EDS has released its first working paper as part of its RM Reform Project. The project is taking a first principles look at how New Zealand’s resource management system operates and will provide an evidence-based perspective on how it could be improved for the coming decades.
“The RM system had its genesis in the 1980s and New Zealand has undergone massive changes since then. That is why EDS is examining what fundamental reform of our system should look like. This is a first for New Zealand and is taking a quite different approach to the ad hoc amendments that have characterised RM reforms to date,” said Gary Taylor, EDS CEO.
“Working paper 1 is the first of three, which will culminate in a final report at the end of 2018. It focuses on the context for reform and key lessons learnt from the project team’s international study tour to Europe and North America,” said senior researcher Dr Greg Severinsen.
“We also address what we consider to be important normative questions. These include the world views and ethics that shape how we see our environment and our place in it, and the principles that help us translate those ethics to a functioning system. Later papers will build on this foundation and explore structural features of the system (such as how we design our legislation and institutions) and operational features (such as the tools we use to implement decisions).
“It’s really important, when taking a first principles approach to reform, to go back to basics: no assumptions, no preconceived positions. This isn’t about whether the RMA is good or bad, what the next round of amendments should look like, or whether you’re a “greenie” or not. That kind of thinking merely produces polarising arguments. What we are looking for is a deeper understanding of what the system is, why we have it, and what we want it to do over the coming decades.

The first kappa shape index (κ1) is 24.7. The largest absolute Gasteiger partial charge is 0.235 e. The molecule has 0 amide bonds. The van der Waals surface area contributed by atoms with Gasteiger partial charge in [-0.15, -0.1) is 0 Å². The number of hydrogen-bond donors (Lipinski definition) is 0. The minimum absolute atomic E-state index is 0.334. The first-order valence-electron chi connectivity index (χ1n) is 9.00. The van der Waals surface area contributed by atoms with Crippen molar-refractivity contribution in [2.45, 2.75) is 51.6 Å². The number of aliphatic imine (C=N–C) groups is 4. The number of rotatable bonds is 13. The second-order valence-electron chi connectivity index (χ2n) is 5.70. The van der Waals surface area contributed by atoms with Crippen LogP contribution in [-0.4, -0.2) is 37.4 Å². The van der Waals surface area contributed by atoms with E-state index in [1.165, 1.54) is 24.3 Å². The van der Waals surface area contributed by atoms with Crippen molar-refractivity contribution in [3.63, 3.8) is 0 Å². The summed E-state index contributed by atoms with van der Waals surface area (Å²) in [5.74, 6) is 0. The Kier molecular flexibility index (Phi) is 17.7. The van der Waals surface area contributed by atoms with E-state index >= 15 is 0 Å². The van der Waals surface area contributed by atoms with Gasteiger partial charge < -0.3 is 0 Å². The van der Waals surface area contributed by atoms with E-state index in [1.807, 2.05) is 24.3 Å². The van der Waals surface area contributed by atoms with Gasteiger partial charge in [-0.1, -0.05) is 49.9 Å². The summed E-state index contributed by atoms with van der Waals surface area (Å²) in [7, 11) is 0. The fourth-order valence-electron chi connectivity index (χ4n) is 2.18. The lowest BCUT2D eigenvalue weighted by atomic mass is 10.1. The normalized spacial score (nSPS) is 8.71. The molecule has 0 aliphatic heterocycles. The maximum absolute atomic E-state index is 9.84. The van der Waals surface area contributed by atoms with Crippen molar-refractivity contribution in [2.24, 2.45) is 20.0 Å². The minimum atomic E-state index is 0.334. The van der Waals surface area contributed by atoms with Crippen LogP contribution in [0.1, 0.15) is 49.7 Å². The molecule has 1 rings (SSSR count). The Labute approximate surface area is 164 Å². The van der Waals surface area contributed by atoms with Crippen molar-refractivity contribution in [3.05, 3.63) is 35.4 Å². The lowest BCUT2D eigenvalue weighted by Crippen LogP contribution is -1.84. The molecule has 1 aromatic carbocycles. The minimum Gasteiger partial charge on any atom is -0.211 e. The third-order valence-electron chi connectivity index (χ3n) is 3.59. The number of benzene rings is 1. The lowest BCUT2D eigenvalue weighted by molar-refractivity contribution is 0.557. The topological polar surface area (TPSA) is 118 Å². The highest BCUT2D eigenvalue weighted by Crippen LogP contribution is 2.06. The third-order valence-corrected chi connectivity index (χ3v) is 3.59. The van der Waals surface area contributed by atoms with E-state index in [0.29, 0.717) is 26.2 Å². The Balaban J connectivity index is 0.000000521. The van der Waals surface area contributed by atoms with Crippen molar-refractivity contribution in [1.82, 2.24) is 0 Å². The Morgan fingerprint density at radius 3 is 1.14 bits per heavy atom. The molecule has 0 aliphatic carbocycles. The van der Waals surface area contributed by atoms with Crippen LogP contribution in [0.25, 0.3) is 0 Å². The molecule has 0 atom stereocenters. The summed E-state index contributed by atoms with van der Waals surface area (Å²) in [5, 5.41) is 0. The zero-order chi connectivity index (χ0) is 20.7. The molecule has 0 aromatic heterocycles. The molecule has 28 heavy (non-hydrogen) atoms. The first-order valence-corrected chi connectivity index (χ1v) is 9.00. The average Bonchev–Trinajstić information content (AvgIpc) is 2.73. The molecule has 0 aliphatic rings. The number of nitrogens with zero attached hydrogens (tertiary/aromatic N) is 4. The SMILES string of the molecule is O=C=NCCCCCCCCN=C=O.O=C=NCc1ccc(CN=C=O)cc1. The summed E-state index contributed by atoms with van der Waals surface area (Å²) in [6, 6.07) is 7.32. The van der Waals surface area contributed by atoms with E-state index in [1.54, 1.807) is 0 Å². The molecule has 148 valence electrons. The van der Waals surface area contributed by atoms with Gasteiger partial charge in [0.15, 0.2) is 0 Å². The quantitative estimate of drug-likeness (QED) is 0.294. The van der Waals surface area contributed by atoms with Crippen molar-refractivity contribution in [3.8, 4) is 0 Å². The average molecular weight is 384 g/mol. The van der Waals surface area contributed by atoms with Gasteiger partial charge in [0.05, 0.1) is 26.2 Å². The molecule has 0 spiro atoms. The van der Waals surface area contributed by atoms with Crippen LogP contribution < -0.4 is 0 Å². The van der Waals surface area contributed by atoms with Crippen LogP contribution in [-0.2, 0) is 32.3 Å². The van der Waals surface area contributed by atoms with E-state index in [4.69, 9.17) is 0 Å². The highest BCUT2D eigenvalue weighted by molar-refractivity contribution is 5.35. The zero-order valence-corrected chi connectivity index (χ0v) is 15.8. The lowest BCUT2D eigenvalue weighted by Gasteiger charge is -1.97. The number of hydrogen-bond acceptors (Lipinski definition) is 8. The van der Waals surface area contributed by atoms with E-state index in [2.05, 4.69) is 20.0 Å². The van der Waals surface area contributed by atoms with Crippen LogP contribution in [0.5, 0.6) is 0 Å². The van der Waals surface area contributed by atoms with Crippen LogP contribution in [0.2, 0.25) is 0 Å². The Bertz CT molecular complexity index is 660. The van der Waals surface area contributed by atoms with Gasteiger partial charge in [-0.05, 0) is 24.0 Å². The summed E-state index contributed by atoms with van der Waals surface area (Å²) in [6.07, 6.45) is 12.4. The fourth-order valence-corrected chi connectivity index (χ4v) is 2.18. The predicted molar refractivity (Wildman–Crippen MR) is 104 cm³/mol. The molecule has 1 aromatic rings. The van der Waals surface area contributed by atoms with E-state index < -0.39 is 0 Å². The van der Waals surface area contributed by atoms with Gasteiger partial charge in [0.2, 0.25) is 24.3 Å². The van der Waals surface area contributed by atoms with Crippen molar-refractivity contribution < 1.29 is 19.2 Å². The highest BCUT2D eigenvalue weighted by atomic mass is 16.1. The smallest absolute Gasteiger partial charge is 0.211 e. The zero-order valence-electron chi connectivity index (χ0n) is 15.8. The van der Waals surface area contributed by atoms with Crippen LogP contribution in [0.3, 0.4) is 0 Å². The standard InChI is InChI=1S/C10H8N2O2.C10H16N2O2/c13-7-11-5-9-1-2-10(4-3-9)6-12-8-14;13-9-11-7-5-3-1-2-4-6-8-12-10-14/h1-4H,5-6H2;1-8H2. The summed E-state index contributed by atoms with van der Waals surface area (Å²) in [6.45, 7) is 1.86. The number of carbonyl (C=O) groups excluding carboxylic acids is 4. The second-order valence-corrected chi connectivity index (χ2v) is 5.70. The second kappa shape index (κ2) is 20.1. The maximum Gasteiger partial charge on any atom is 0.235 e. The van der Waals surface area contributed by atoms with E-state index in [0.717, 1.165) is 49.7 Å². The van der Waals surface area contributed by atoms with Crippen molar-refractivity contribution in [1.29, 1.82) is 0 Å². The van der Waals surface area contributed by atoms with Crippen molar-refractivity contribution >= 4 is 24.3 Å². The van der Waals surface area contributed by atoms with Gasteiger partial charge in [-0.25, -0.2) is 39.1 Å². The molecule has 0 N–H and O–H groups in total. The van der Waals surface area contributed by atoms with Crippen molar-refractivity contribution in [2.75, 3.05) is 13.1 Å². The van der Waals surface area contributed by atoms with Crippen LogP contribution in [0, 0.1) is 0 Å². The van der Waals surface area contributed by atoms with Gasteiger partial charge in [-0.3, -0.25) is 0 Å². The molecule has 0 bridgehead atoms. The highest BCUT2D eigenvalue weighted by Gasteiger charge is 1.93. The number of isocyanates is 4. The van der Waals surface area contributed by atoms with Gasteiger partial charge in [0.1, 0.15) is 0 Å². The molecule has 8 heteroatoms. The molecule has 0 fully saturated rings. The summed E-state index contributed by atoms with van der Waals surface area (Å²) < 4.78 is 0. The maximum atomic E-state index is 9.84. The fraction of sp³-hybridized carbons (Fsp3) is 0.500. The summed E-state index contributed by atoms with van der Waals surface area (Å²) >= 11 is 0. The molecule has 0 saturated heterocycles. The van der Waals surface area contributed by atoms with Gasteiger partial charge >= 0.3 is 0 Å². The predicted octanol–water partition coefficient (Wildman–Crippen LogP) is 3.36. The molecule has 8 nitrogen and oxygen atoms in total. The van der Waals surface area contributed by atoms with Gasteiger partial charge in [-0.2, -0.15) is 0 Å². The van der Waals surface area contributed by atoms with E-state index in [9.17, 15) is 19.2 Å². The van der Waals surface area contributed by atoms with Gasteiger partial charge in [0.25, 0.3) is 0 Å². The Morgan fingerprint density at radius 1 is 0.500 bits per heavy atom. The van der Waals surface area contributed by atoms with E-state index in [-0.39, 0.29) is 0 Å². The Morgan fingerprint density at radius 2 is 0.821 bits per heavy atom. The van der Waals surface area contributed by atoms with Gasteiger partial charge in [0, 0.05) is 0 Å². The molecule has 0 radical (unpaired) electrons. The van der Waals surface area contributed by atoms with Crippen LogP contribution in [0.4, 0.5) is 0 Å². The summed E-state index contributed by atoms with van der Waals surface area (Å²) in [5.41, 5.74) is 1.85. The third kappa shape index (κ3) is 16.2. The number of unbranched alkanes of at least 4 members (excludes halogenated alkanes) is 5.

“Working paper 1 lays out a novel approach for the project as a whole. Instead of arranging analysis by environmental domains, particular spaces, or specific sectors, it looks at all those things within a framework based on themes – the things the system as a whole needs to do. For example, it needs to be based on ethics and principles, be expressed through a suite of legislation, institutions, and participatory structures, and be implemented through tools like regulations, funding mechanisms and economic instruments.
“Most importantly, we’ve got to remember that ethics and principles are not just nice words. They carry real meaning, and it’s our job to make sure that meaning isn’t lost when they’re translated to outcomes on the ground,” Dr Severinsen concluded.
The EDS project is being supported by the New Zealand Law Foundation, the Employers & Manufacturers Association, Property Council New Zealand, Infrastructure New Zealand and Watercare. It is being led by EDS Policy Director Raewyn Peart.
For more information on the project, and to download working paper 1, see RM Reform Project.